Monthly Archives: July 2014

How to Use Desktop Twitter on iPhone & iPad

IMG_1572-2.PNGThe Twitter app is great but if you’re on iPhone Safari looking at Twitter, it’s probably because you want the full desktop experience, rather than a facsimile of what the app already gives you.

Access the desktop version of Twitter by clicking here.

Know any other good Twitter tricks?

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Is Content King?

Thought I would reblog this post, given this news:
Power Five’s College Football Playoff revenues will double what BCS paid
‘Group of Five’ leagues can expect a five-fold increase from College Football Playoff.
http://usat.ly/1mMjpkD

And Fox’s $80 billion bid for Time Warner, which is about content’s scale and leverage in negotiating with the recent Comcast-TimeWarner Cable and AT&T-DirectTV distribution deals.
http://dealbook.nytimes.com/2014/07/16/morning-agenda-murdoch-pursues-time-warner/

ChipBrown.me

You may remember from a few months ago that both the NFL Players Association and the NBA Players Association had organized labor strikes this season, disrupting the NFL’s typical pre-season practice regimen and truncating the NBA season. What you may not know is that the networks were on the hook to pay the broadcast licensing fees to the leagues even if negotiations between the leagues and players associations broke down and they couldn’t work out a deal.

That’s right, on those big time $4.3 billion network carriage fee deals (which go to $7 billion in 2014), the networks had to pay the leagues even if their employees (players) didn’t show up for work!

Are the networks overpaying? Doubt it. Twenty-three of the top 25 broadcasts this past fall were NFL games and one of three people watching TV this past Sunday were watching the NFL playoffs, and Tim Tebow wasn’t…

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Business (and Life) Lessons from the World Cup (and my Dad & Son)

Art Brown, captain and goalie of the West Point soccer team, in 1961.

Art Brown, my father, and captain and goalie of the West Point soccer team, in 1961.

In watching the World Cup and my son’s traveling soccer games, I’ve come to realize that a look at the basic differences between offense and defense gives insight on human behavior and personalities that we can all use in business, as well as life in general. In this exercise, players on offense might be executives, marketers, salespeople, creatives or anyone with a higher profile role and/or more extroverted personality. Players on defense might be accountants, HR staff, production, engineers, or anyone with a more back office role or more introverted personality.

As you read these simple observations, be thinking of your own behavior and how you interact with your colleagues, clients, vendors, family and friends:

  • Offense requires inventiveness whereas defense is preventive — Those traits are typically not equally strong in the same personality
  • Inventiveness in its nature is improvisational, and yet defense requires impromptu responses
  • Offense is creative and opportunistic–you only have to be “on” when you have the ball
  • Defense is high-stress and requires keen alertness at all times*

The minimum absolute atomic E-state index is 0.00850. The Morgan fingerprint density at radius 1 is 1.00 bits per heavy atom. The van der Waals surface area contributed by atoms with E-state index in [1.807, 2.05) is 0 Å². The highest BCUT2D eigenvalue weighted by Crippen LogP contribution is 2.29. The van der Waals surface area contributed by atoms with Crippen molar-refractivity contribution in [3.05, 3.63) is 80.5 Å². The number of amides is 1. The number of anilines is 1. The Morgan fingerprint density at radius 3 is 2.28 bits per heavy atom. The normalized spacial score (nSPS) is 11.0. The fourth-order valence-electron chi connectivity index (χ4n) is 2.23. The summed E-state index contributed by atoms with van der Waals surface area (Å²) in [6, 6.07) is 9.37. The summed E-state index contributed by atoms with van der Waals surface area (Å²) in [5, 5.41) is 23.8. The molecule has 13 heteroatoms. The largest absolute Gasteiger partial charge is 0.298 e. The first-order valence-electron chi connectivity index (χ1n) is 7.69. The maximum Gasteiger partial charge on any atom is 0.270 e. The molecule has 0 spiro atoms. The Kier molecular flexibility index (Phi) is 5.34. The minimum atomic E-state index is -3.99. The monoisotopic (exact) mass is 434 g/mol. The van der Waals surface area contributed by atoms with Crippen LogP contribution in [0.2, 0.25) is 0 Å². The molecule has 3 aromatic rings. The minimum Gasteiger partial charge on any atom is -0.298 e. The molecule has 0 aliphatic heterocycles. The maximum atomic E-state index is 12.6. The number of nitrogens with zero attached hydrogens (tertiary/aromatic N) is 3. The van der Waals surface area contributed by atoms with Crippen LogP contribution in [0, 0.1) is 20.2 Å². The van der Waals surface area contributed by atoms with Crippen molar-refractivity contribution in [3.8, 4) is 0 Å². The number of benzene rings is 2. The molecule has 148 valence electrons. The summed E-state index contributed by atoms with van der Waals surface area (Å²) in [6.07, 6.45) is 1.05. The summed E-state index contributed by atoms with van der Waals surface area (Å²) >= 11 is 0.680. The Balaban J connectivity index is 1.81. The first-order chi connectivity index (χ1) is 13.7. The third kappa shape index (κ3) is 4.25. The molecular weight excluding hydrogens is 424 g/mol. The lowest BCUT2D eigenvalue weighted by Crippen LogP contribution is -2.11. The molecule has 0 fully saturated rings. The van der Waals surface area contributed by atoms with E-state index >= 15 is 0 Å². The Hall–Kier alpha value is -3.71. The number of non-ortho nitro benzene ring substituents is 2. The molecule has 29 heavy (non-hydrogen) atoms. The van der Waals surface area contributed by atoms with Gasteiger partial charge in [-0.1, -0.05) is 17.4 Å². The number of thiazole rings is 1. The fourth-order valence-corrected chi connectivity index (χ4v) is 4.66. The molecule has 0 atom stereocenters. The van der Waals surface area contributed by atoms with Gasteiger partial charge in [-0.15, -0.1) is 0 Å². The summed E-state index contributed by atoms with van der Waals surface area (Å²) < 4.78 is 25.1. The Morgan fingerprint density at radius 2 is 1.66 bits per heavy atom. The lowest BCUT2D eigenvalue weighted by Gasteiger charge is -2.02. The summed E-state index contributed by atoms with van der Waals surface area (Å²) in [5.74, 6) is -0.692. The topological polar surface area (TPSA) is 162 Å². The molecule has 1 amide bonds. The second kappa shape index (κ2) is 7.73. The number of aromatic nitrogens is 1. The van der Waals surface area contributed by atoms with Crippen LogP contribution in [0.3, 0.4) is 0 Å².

• Offense is easily measured and recognized by what happens (goooooaaaaalllls!), so those on offense get a lot of credit and recognition
  • Defense is measured by stats such as saves, but the vast majority of people don’t look for that data
  • Offense is high-profile and every time someone scores, there is massive celebration
  • Defense is, for the most part, only noticed when they make a mistake
  • The camera always follows the ball which is 100% of the time with the offense

Offense requires inventiveness whereas defense is preventive
Those traits are typically not equally strong in the same personality

For what it’s worth, here’s some personal context. I played soccer growing up and was half-back. Kind of half offense and half defense, but colleagues of mine would probably tell you I mostly play offense. That said, I do come from a good “defense” bloodline. My dad was an all American goalkeeper and captain of the West Point team during college, and he later became a coach and the officer in charge of the West Point soccer team. So, he must have been very trained and groomed for this, right? Not. On his first day of soccer ever, when he tried out for his high school soccer team, the coach asked, “Who here plays basketball?” My dad raised his hand. Without yet seeing any athletic endeavor from my father, the coach said, “You’re goal keeper.”

So, here are some takeaways from my perspective:

  • Neither offense or defense is better than the other
  • It takes both good offense and good defense to win
  • The goalkeeper is the ultimate defender–and during the game is more important than the coach–seeing the whole game and interconnecting the team’s individual players via strategy, coordination and communication
  • Maybe we could all stand to look for and celebrate the metrics of our colleagues on defense (If a defender’s goal is to stop goals, then they “score” goals when they stop them)
  • Everybody on the team is on both offense and defense, they are just on different places of the field
  • Offense and defense are on the same team (Don’t fall into the trap of seeing someone with a different personality or role than you as your opponent)

Everybody on the team is on both offense and defense,
they are just on different places of the field

Did this help you? What insights do you have from this, or from any sport?

*Since Germany whipped Brazil 7-1, I’m mindful how german shepherds trained for protection sometimes get severe anxiety due to their feeling of responsibility to allow nothing to happen. The anxiety comes from having to be always ready, always on.